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January 2, 2009: UN investigators have
found that the Somali pirates are working closely with Yemeni smugglers to
obtain weapons. For years, the Yemeni smugglers have been moving illegal
migrants (Ethiopians, Eritreans and Somalis) to Yemen (and thence to Saudi
Arabia, the other Gulf States and the Middle East in general.) For the return
trip, the smugglers could carry legal cargo or, as the UN imposed an arms
embargo on Somalia in the 1990s, weapons. The arms shipments were far more
profitable. Some of the Yemeni smugglers also joined with the Somali pirates.
Many of the pirate crews are mixed, with the Yemenis running the boats, and the
Somalis providing the muscle (the armed boarding parties.)
The Yemeni Coast Guard has only nine
operational boats (with another six laid up for repairs, which the Yemenis
can't afford to get done anytime soon.) Only two of the boats are large enough
to operate away from the coast. As a result, the smugglers lose few cargos to
the law. And even then, they can often bribe their way out of going to jail.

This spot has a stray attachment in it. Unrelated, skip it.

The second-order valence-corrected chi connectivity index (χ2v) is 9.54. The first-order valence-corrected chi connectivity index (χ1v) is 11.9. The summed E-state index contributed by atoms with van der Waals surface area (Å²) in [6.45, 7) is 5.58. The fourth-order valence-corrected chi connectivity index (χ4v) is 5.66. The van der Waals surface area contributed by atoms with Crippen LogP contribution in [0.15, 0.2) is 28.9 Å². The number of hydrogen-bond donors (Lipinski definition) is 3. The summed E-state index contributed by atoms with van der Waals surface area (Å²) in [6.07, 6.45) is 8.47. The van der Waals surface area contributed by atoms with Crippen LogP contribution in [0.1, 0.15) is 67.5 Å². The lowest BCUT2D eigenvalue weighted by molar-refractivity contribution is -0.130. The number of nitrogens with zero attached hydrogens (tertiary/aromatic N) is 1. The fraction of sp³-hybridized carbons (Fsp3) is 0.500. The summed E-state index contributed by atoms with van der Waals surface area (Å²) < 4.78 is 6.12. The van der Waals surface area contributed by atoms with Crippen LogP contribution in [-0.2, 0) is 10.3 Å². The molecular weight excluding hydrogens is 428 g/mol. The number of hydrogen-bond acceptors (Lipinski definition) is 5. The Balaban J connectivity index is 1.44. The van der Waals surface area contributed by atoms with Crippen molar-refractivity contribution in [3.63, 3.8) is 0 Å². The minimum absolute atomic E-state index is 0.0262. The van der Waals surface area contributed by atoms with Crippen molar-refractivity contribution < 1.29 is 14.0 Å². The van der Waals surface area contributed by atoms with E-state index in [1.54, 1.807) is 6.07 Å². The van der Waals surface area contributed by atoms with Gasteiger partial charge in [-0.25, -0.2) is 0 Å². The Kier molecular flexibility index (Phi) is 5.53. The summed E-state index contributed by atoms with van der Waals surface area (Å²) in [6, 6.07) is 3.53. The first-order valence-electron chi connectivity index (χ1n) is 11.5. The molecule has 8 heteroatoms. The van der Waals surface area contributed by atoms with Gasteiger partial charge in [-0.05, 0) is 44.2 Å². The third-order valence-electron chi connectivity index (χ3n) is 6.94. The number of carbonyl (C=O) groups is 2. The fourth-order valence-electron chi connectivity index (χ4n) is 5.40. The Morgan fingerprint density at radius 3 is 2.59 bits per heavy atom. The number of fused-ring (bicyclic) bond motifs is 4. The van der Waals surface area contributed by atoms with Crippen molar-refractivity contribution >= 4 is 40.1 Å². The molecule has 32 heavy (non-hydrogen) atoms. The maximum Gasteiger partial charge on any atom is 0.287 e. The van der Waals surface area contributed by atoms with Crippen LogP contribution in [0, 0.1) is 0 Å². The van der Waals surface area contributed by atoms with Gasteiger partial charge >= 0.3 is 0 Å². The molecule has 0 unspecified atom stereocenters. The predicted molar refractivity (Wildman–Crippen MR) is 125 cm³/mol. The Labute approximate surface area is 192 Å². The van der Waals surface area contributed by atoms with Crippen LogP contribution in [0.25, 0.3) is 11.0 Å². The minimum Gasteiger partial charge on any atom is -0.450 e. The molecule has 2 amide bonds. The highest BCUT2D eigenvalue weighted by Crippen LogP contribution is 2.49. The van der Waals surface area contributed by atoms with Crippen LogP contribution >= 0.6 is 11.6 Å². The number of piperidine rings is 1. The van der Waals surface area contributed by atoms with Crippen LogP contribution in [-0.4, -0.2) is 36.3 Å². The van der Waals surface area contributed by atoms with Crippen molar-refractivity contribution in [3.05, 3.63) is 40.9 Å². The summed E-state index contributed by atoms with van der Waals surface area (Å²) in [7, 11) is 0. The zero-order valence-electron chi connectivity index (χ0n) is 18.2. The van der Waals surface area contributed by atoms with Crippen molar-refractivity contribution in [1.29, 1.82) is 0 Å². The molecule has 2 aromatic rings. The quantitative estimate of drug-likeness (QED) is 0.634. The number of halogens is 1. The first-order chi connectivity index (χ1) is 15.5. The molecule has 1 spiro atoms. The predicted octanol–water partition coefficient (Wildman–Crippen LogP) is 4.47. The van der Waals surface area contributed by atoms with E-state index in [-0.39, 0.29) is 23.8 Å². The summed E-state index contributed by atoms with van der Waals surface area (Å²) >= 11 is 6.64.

The millions of dollars in ransoms has
made arms smuggling more lucrative, as the Somalis can now afford more
expensive weapons, as well as more expensive equipment like night vision
goggles. In response, the United States and Italy are donating more boats and
equipment to the Yemeni coast guard. In particular, the Italians are providing
a coastal radar system that will make it more difficult for the smugglers to
hide in the dark, or in poorly patrolled areas along the coast.
Yemen is also trying to reduce the
number of weapons in the country. In 2007, new laws were passed to restrict
weapons ownership. Since then, over 150,000 weapons have been seized, and 200
weapons workshops shut down. This large haul of weapons was largely the result
of the flood of weapons that entered the country in the 1990s, as former
communist countries in Eastern Europe (particularly Albania), came undone. Government
armories were looted, or corrupt officials sold the unneeded weapons off cheap.
Communist countries were police states, and tended to stockpile enormous
quantities of assault rifles, RPGs, and machine-guns. Just in case. Many of
these weapons ended up in Yemen, and then were smuggled into Africa. These
AK-47s and RPGs have killed millions in Africa, and the slaughter continues.
Cutting off the weapons flow out of Yemen will save many lives.